Sunday, April 26, 2009

Nearly Done . . .

Classes have completed at St John Fisher. Thursday was a whirlwind-- my last classes and final event Celebration of Words. Everything went well. Great crowd at Celebration of Words. I'm so glad that the semester is over. This week, grading, and then graduation, and then . . . a quieter life.

Friday was a glorious day here. So warm, and the lawns looked so green and inviting. Students starting to study outside. I hope they have nice weather for Senior Week. With the past two days of warm, balmy temps, the magnolias have popped. My favorite tree. So lovely. Seeing those luscious pink blossoms, some as big sugar bowls full of sunlight, just thrill me. It's better than Christmas lights; and let it be known, I really love looking at the lights during the holidays. It's funny, my children, when they were little used to really listen to me talk about the magnolias, and ever since those first conversations, they're on the look for them too.

One of my minimal stories was picked up by a new online journal called
Check it out. I'm under the story index. Maybe you have some flash fiction that is 250 words or less.

Looking for a summer reading list. Please send or post on your own blogs, top books. I can't wait to just have some book time of my own.

It's raining right now. I think I will spend some time writing this morning, and maybe some domestic maintenance; then go out for a bit. I want to see The Soloist. So far, the reviews have been strong. I like Robert Downey Jr.

I heard Susan Boyle sing and she made me cry. I hope she wins the talent contest.
What pipes.

Be well and enjoy your day of rest.

Sunday, April 19, 2009

Last week of classes . . .busy, busy, busy

At last, we're rounding the corner, the finish line in sight. All of my students are anxious for the semester to be done. I don't blame them, the weather has been so inviting. It's hard to concentrate when the sun is so bright.

Last week went well. Managed to go to Linda Allardt's and Kathleen Wakefield's poetry reading in The Genesee Reading Series at Writers & Books. So good to see & hear both of them.

At St. John Fisher, we launched the Art Show 2009 on Tuesday April 14 in Lavery Library. Over 100 students and faculty came to the opening. The artist talk session inspired my students who are in my 20thcc Literature & Art class. This core course has a project requirement, which has intimidated the majority. It's been terrible watching their discomfort for the past 4 weeks. Their faces look like they're trying to locate a bad smell. Most likely me, who assigned the project. Sometimes I think I'm teaching "Stone Soup," conning my students to put something in the pot. . . something we all can share. . . something to nourish us. . . . Why are they so afraid of being themselves? Why do they have to have only one answer? It's really annoying. It's hard being around "stick in the mud" attitude. They're so afraid of being foolish. HOWEVER, something wonderful happened at the Art Show and they were inspired.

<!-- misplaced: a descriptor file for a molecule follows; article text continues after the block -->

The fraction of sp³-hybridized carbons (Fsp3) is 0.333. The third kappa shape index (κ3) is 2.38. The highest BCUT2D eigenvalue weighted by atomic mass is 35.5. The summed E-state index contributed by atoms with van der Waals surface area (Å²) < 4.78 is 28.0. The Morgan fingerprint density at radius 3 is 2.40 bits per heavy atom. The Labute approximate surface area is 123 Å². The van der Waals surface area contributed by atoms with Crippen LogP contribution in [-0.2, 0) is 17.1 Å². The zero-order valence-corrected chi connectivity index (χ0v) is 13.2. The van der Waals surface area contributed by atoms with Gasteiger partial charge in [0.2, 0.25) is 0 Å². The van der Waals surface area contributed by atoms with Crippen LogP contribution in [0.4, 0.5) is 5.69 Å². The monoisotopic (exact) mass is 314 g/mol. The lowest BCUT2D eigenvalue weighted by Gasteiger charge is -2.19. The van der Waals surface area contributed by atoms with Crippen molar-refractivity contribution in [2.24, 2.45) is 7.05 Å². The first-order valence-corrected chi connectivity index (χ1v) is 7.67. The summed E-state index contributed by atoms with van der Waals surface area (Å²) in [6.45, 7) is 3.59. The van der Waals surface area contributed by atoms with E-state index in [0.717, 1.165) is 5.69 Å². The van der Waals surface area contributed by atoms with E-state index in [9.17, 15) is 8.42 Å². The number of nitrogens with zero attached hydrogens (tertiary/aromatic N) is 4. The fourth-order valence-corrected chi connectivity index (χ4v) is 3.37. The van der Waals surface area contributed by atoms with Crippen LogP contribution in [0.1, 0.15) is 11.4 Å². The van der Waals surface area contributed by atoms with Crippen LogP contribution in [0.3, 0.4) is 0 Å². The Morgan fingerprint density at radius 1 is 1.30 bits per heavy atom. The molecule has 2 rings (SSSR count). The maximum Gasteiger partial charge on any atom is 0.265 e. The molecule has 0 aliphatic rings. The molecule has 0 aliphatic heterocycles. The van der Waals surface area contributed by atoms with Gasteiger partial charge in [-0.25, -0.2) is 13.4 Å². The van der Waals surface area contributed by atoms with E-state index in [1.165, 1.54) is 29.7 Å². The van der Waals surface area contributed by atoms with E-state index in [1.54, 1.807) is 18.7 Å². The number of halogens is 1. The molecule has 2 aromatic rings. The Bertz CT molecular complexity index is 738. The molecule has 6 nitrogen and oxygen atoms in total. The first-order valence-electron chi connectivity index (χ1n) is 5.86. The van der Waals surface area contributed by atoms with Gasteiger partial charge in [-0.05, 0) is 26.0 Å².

Went to see Celebration of One Acts on Friday. Nine short plays, two of which were written by my students. So exciting to see their plays acted out. It was fun listening to the audience's spontaneous laughter. Must have made them (my students) feel like a million bucks. Both were grinning, ear to ear. The show was quite long. Over two hours. And the auditorium was really warm. The heating/cooling system at Fisher is always a bit wonkie when the seasons change.

Received Blueline, a literary magazine dedicated to the spirit of the Adirondacks (SUNY Potsdam). My poem "Ladybugs live among us" appears in this issue, along with poems by Karla Linn Merrifield, Claudia Stanek, and Adam Wilcox to mention a few of my poet friends and neighbors.

That's all for now.

Monday, April 13, 2009

Monday Morning, April 13, 2009

A Perfect Holiday.

My sister Karen made a beautiful brunch yesterday. It was so delicious! Must have told her at least 100 times. So happy she invited us over. We laughed a lot and took our time. It was a very colorful and peaceful meal. The lake was very rough. I sat looking out her front window, watching the white caps roll in. It hypnotizes me. The next two weeks are going to be absolutely wild. I dread this high gear, end of the semester whirlwind. I'm looking forward to the calmer pace. I know don't wish my life away, but. . .

Today, I set up an art show with my faculty and participating students. It should go along smoothly. So far, so good. The adage many hands makes light work is very true.

Nearly done with the VITAL residency too. Everything is rushing to its close. Like the waves.
Watched Sound of Music on Saturday alone and my daughter Meghan watched it yesterday. I listened to it from the other room. I think I know all the lines by heart.

So here I am standing at the brink, ready to fly . . . Hope everyone has a decent week. If you're in the same boat as I am, make sure you remember to breathe. I forget all the time and end up
dizzy and a bit flustered by it. Then I realize I'm not breathing properly.

Watching Waking Ned Devine in one of my classes today. It's such a terrific movie.

Friday, April 10, 2009

Do you know where your poems are?

Well, the April calendar has rolled into double digit days. I do not have ten new poems.
I could lie and tell you, writing these poems has been as easy as cracking an egg. Every time
I sit down to write, I whip up one fabulous poem after another-- souffle, strata, lemon cake, egg drop soup. So fluent, the poems are light as biscuits-- they float right out the window. I read them to family on the phone and they ooh and ahh and say they can't wait for more. Lies, I tell you-- all lies!!!

Read last night at Writers & Books. A warm crowd. Enjoyed listening to George Drew's poetry.
Glad to meet him. I sold a bunch of chapbooks. How exciting is that! Read quite a few new poems from this crazy challenge(who really thinks this poem a day is a good idea) and recently published work. Afterward, Peter and I went out to a little bistro in Village Gate. It was perfect.